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Why does longevity matter?

By Andy Hearne FPFS

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We often read about the fact that people are living longer. According to the Office of National Statistics, on average, people aged 55 today will live to their mid-to-late 80s. In addition, around 1 in 10 men and 1 in 5 women this age will reach the age of 100. Being informed about how much longer you potentially have to live is no bad thing, especially when it comes to Financial Planning.


Retirement Planning
Understanding your longevity helps us to establish how much you need to be saving for retirement, when you can afford to retire and how much you can afford to spend in retirement.

For those of you who are not yet retired, take your target retirement age and subtract your current age. That’s how many years you have left to save for your retirement. Next, using the table below, look up your average life expectancy. Half of us will live longer than our average life expectancy, so this information is interesting, but of little use for Retirement Planning. Instead, we prefer to use the ‘1 in 10 chance of reaching’ age. Take this ‘1 in 10’ age and subtract your target retirement age. This is how many years you could be retired for (without earning a salary). Finally, multiply this figure by your anticipated annual expenses in retirement and you’ll get an idea of how much money you’ll need.


Source: Office of National Statistics

For example, for a man aged 55 today who is aiming to retire at 65, his average life expectancy would be 86, but there’s a 1 in 10 chance he would reach the age of 100. In other words, there are 10 years left for him to save enough money to last for up to 35 years in retirement. Let’s assume his anticipated annual expenses in retirement would be £2,500 pm (£30,000 pa), before accounting for inflation or Care Fees in later life, that adds up to over £1m. This is a simple, yet crude calculation for the purposes of this article. Instead, we utilise some comprehensive software to help us model our clients’ finances for the rest of their lives, which accounts for inflation, Care Fees and many other important factors.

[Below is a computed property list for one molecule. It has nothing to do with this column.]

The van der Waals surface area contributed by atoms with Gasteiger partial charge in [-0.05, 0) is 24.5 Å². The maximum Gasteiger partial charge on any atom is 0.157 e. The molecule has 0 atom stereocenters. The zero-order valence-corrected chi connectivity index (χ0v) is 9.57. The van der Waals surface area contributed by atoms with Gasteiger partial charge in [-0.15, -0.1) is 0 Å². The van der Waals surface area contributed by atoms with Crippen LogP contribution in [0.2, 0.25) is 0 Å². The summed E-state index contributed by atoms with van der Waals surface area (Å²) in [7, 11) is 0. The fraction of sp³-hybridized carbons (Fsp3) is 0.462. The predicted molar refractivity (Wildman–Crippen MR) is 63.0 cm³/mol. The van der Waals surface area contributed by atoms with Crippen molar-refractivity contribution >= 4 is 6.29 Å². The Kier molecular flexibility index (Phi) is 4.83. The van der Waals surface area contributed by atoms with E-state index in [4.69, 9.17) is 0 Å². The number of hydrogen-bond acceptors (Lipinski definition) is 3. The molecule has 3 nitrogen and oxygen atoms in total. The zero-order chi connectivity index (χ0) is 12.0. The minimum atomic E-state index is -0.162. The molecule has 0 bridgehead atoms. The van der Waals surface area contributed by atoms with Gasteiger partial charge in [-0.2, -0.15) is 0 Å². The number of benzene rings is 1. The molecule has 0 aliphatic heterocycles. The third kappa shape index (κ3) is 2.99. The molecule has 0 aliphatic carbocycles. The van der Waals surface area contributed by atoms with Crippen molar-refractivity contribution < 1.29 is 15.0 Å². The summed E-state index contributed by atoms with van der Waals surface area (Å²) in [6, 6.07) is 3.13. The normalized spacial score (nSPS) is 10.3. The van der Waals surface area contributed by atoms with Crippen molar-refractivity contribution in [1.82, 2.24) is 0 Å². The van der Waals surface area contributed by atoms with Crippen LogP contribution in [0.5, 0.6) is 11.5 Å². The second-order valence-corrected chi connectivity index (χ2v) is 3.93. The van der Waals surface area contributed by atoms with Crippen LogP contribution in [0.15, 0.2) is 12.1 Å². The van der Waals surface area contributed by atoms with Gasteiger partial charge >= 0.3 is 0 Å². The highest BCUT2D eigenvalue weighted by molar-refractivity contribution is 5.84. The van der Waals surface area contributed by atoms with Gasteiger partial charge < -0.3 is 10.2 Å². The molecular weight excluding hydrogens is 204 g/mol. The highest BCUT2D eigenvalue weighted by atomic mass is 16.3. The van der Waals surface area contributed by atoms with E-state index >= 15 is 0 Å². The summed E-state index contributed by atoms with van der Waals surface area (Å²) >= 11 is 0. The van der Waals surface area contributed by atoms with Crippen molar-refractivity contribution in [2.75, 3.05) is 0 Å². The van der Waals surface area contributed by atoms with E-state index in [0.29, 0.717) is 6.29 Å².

Care Fees
For those of you who have had a parent who has gone into Care, you will already know the startling cost of Care Fees. When we model our clients’ financial future, we assume Care Fees of £50,000 pa for up to 5 years prior to their ‘1 in 10’ age. This is a significant outlay, and in some cases requires equity to be released from the home or even fully sold to be affordable, but it can be reassuring to know that this would be affordable if and/or when this is required.


Source: Office of National Statistics

Your Bucket List
Few of us expect to reach our 100th Birthday, but we have to make assumptions about longevity to help ensure that our clients’ Financial Plans work for the long-term. Sometimes these conversations can feel slightly uncomfortable, but it’s extremely important to have these. Once we’ve carried out our research and analysis and implemented a robust, long-term Financial Plan, we adopt the mantra that ‘life’s not a rehearsal’ and we encourage clients to write a Bucket List and spend any spare money and time on the important things with the important people, safe in the knowledge that the long-term plan is taken care of.

T: 01344 778990 • E: andy@fpp-ifa.co.uk • W: fpp-ifa.co.uk
A: 19 Wellington Business Park, Dukes Ride, Crowthorne, Berkshire, RG45 6LS

This article is for information purposes only and should not be construed as financial advice. Past performance is not a reliable indicator of future performance. The value of investments and income from them may go down. You may not get back the original amount invested.

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